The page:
Reflection#1) My first interview was May 18, 2005, with a librarian named Dianne Kimball. Dianne was an attendee at the SLJ Summit, and because this summit was a new initiative, the fine folks at SLJ wanted feedback as to what made it successful, and how we could keep the conversation going. But the fact that I wasn’t a librarian made some eyebrows raise and caused some ruckus – and for me lots of undue stress. E-mails came in and insults were thrown. That’s when someone said to me, "if you are going to be a blogger, you must have thick skin." Got it.
Here’s Dianne’s interview:
Part of what made the Summit so powerful and inspiring was having the chance to sit and speak with people from all across the educational spectrum, interested in achieving the same goals. After reading through the first wave of VSB comments, I sent Dianne Kimball some post-Summit questions. A little about Dianne: she is the Library Media Specialist from the Yalesville Elementary school in Yalesville, CT., and has some exciting interdisciplinary learning initiatives happening at her school. Something dear to me are newsrooms in schools. Dianne’s students have daily news programs produced on Power Point that showcase events throughout the school. Dianne also informed me that by using video and digital cameras recently at her school, she and her students were able to capture and deliver breaking news: seeing the school’s chicks hatch. Yalesville also has a video distribution system that allows for broadcast videos and DVDs to be viewed from a central location in the LMC.
A.B. What did you take away from the Summit and how has it impacted your own goals at your school?
D.K. "I came back from the Summit knowing that I was part of a much larger community with common goals and concerns. I also felt a burden lifted from my shoulders, in some way. I always struggle here in my school to do and be so much, but have never felt there was any bigger power or influence that can truly impact my daily endeavors. I know that here in our own schools we can do those daily little things that impact students and parents and change attitudes slowly, person by person. It is very comforting to know that Evan St. Lifer and the powerful and influential people that surround him in this endeavor, including, we the individuals–and very important–LMSs can count on others to "sing our song" on a much higher level. I felt renewed by being able to continue to attain and set goals as well as to make new goals, knowing that my small acts will combine with similar acts across the nation and be heralded by our professional journal, our academics and our researchers. The other part of relief comes from the acknowledgment that we do have concerns that are valid and heard. We are not perfect, but we have a vision of what we can accomplish if we can overcome some of the hurdles: budgets, facilities, clerical help, recognition or our purpose in education etc. A Summit is a powerful thing in affirming our highest hopes and deepest concerns."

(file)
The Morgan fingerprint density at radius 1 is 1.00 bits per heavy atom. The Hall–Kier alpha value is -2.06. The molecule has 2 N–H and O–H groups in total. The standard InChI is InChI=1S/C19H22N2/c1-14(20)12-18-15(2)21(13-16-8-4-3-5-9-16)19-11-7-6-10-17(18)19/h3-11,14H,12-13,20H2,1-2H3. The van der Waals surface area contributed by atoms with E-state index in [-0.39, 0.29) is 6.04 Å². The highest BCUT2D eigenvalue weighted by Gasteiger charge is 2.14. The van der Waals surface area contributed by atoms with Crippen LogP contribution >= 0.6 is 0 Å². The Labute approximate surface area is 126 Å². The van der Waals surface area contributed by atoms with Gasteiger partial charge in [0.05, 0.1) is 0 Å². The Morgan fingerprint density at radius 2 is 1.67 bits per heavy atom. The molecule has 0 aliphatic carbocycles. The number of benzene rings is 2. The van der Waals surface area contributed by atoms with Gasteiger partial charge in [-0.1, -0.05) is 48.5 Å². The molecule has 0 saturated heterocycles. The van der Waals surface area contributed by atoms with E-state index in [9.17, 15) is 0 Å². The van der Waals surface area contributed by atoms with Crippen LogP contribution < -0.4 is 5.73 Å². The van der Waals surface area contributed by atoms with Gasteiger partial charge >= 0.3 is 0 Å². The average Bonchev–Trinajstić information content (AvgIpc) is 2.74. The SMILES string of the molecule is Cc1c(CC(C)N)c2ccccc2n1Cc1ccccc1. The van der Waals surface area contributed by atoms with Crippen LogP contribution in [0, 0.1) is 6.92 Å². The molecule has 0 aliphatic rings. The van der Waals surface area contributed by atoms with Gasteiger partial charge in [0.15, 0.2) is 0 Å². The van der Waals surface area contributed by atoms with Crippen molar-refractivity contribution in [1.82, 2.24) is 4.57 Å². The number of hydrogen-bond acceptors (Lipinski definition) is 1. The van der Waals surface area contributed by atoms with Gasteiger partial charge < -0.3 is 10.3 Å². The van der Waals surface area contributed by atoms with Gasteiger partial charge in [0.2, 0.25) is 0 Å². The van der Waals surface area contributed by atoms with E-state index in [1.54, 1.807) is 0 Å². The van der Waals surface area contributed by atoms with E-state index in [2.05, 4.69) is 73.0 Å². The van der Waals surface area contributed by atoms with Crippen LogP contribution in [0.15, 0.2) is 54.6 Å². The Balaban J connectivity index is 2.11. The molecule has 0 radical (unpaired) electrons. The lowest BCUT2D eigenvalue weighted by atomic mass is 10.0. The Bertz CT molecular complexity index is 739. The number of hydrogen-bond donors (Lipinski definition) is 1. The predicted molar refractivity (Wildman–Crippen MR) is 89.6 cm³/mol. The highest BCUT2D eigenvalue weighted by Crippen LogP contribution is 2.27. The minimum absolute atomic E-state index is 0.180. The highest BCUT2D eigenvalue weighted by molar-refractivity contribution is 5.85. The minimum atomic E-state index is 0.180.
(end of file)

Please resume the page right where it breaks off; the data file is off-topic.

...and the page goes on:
A.B. How does the library and technology impact curriculum planning at your school? Is it teacher, librarian or administration driven?
D.K "The management teams are headed by administrators. The members are interested teachers from all levels, usually one from each building. Our L/M/T team has written local curriculum based on state and local standards. WE plan to revise in 2007 on a schedule of curriculum revision for the whole district. Our management team minutes are distributed to the whole district (500 teachers) each month. A Curriculum Council (mostly administrators) acts on all management team recommendations.
WE have worked off 3 5-year plans to integrate technology hardware, software, and networking, and curriculum for L/M/T. I think we need to work harder to integrate technology into daily instruction in the classroom. When I work with teachers I always try to go into new territory technologically with them."
A.B. What changes would like to see at your school re: Library/Media services? Or what positive benchmarks would you like to continue to foster?
D.K. "I strive to integrate technology into my work with teachers and their classes. I see great value in producing our TV broadcasts. It synthesizes student learning to brainstorm, write, and perform segments for their choosing. I was hoping to rewrite our curriculum sooner than 2007. I am very interested in the 21st century learning that AASL has just joined. http://www.21stcenturyskills.org
I am hopeful that AASL will be able to lead our profession in disseminating this information to those of us at the building level and work nationally to inform our administrators at all levels."
A.B. What were some challenges that the Summit helped you to identify? And how do you plan to adapt the changes?
D.K. "The biggest "ah Ha" for me was realizing that I don’t have to face the challenges alone (which seemed innumerable before but now are categorized by the Summit as reading, achievement, and literacy). I can influence my administrators only to a certain point by my "good work." I am influential on my own to a certain point, but to achieve real change, we need more power: a larger voice to a wider audience. I plan to just continue to learn and grow and change as I have in the past, but to know that there is a community of intelligent, motivated, interesting people out there who share my goals and are also working to effect change."